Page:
Researcher: Jade Schumacher, Grade 12
Soldiers would sleep, eat, socialize, and spend their free time in their barracks room. According to research from the Fort Henry site, beds were able to be folded in order to maximize space, and personal belongings of the soldiers were kept in boxes which were stored beneath their beds.
Morning inspections were made to ensure cleanliness. This, however, did not really make a difference in living conditions, since the rooms were poorly ventilated, poorly heated, and poorly lit. In addition, because the rooms were locked at night, each barracks was supplied with a “urine bucket” which would not be emptied from dusk to daybreak.
Even with the poor living conditions, the soldiers were much better looked after in the barracks than if they had never enlisted. Many of the men volunteering for the British Army were from slums with even harsher conditions for living. By enlisting, soldiers were assured regular meals, a safe place to stay, and a regular salary. In the British Army, the minimum length of service was ten years; soldiers received a small pension if they served a second term of eleven years.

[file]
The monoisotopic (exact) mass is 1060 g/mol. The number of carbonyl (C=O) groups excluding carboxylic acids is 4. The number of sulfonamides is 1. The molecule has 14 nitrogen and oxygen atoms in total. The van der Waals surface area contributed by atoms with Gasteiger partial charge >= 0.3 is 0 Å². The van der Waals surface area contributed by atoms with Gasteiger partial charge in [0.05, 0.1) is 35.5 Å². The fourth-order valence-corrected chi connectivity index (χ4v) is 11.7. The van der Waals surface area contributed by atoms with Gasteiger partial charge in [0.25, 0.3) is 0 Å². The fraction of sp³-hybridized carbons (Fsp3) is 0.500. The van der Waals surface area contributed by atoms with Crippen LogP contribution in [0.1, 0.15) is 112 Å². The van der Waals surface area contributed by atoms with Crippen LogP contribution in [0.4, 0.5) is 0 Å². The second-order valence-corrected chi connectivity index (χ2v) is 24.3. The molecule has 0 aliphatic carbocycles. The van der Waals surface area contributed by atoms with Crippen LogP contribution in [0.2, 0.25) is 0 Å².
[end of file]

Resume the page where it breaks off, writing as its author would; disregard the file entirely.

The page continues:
Typically, the men would awake at 3:30 am to the sound of a drummer who beat a long roll on his drum. Soldiers were expected to wash up, as well as make their beds every morning. As soon as there was enough light (around 4:15 am), the first morning parade was called, all to the sound of the drummers and fifers. Here an inspection was made of the condition of the men’s cleanliness and clothing. After morning inspection, the soldiers left to attend to their assigned duties (which may include tailoring, repairing earthworks, felling trees for fuel, or repairing roads). On Sunday, soldiers also attended church service.
Henderson, Robert. “Morning Routine of the British Soldier in the War of 1812.”
“Soldiers’ Barracks Room – Fort Henry.” Things To Do Kingston National Historic Site – Fort Henry. St. Lawrence Parks Commission, n.d. Web. 28 Apr. 2013.